- Recognize the significance of their contribution
- Focus on future training and development
- Feel that they belong to the community—that is, the organization
Employee engagement results in improved motivation and better job satisfaction, and thus, a lower cost to value ratio for your human personnel expenditure. It goes like this: while every employee adds to the bottom line, every engaged employee adds that much more.
This idea, also known as the service-profit chain, was introduced by Harvard researchers in the 1990s that traces business profitability and customer loyalty right back to engaged, motivated employees.
Top corporate leaders know that engaged employees can help raise productivity, increase profits, enhance customer experience, foster brand loyalty, and facilitate growth.
8 Employee Engagement Strategies for Improved Workplace
Employee Engagement Strategy #1 – Adopt a Bottom-Up Approach
The construction of a house starts by building the right foundation at the bottom—not the roof! With any major decision in the organization, it is warranted that it starts at the lowest tiers—your employees. Conduct questionnaires and surveys that permit your employees to express their opinions and concerns. Actually, these might be the best way to spur your employee engagement strategy. The more you ask for their opinions, the more they feel esteemed, entitled, respected, and like they belong to the organization.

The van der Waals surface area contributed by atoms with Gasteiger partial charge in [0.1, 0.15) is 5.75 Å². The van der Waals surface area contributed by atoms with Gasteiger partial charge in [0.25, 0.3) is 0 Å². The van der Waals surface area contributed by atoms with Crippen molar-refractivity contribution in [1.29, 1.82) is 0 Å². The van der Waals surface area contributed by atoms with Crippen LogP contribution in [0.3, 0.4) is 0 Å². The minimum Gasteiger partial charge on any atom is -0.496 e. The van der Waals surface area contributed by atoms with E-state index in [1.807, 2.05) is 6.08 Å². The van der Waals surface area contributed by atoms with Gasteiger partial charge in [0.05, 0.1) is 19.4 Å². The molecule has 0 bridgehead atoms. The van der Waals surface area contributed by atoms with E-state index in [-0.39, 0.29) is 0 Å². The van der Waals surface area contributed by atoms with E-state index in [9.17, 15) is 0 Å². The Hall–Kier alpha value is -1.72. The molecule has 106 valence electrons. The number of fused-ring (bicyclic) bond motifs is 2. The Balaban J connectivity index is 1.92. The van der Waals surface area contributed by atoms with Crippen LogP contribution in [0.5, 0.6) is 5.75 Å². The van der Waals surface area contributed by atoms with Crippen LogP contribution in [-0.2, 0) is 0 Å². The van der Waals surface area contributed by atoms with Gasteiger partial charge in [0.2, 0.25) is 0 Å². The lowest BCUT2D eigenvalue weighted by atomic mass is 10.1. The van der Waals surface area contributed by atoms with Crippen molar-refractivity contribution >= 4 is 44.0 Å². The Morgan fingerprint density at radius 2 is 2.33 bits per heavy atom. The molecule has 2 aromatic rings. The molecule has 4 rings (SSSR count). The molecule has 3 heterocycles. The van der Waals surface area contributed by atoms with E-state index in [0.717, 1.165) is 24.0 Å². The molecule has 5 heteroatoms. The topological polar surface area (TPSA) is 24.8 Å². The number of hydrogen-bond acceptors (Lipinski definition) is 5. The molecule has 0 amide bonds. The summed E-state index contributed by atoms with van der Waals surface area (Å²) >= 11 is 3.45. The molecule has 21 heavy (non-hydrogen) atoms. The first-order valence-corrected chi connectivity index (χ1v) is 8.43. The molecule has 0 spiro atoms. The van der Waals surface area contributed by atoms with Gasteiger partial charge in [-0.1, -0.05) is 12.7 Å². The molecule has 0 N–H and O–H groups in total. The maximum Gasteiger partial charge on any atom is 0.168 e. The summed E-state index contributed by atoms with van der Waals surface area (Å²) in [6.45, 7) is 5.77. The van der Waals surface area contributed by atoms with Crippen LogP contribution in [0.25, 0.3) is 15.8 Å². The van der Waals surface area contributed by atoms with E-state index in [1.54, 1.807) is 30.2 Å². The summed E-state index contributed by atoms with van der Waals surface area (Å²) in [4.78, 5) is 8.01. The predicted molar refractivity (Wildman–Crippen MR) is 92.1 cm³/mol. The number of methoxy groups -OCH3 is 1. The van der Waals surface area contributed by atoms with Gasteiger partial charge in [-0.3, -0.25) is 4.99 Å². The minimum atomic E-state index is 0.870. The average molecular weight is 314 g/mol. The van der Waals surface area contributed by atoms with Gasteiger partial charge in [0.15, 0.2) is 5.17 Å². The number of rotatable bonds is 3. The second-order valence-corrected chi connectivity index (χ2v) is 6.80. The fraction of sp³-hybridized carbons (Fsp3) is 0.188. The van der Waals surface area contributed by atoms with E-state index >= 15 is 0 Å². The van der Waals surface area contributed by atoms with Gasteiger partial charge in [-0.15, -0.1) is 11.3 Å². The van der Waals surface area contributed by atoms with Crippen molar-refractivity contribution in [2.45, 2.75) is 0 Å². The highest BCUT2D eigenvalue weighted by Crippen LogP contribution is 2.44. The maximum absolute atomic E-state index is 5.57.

Employee Engagement Strategy #2 – Promote Two-Way Communication
To promote employee engagement, the first requirement is to keep the employees out of the dark. If organizations act secretive and only divulge information on a “need-to-know” basis, it will likely cause lower engagement rates among their employees. Transparency begets trust when employees get to understand how corporate decisions will affect the workplace or how they should deal with situations.
But is disseminating information enough? No, communication should go two ways—the employees should be encouraged to share their concerns so they don’t feel ignored or unvalued. Top business leaders generally believe in the open door policy and do not use “top-secret” information to their advantage.
Employee Engagement Strategy #3 – Encourage Community Participation
An organization is essentially a community; each member fulfills a specific task and serves the community as a whole. To encourage this community spirit among your employees, any engagement activity can help, from organizing a big annual event to simply taking a team out to lunch.
Notwithstanding the hierarchy present in the organization, it is better to maintain a certain level of equality and unbiasedness where everyone feels they are important to the community.
This philosophy is typical in the new-age technology startups where they adopt a more casual, no-walls organizational policy. Though sustaining this new business approach might be tricky, it can lead to highly engaged staff.
Employee Engagement Strategy #4 – Recognize Good Work
Two out of three employees feel they do not get enough recognition for their work. As a result, most employees will not deliver their maximum potential and may engage in unwanted behavior. Also, highly-trained and qualified talent is always looking for better options out there.
For this reason, it is wise to create a recognition-rich environment where good work is rewarded with perks and incentives. At the very least, a few good words and a certificate of appreciation can go a long way in letting others feel valued for their work.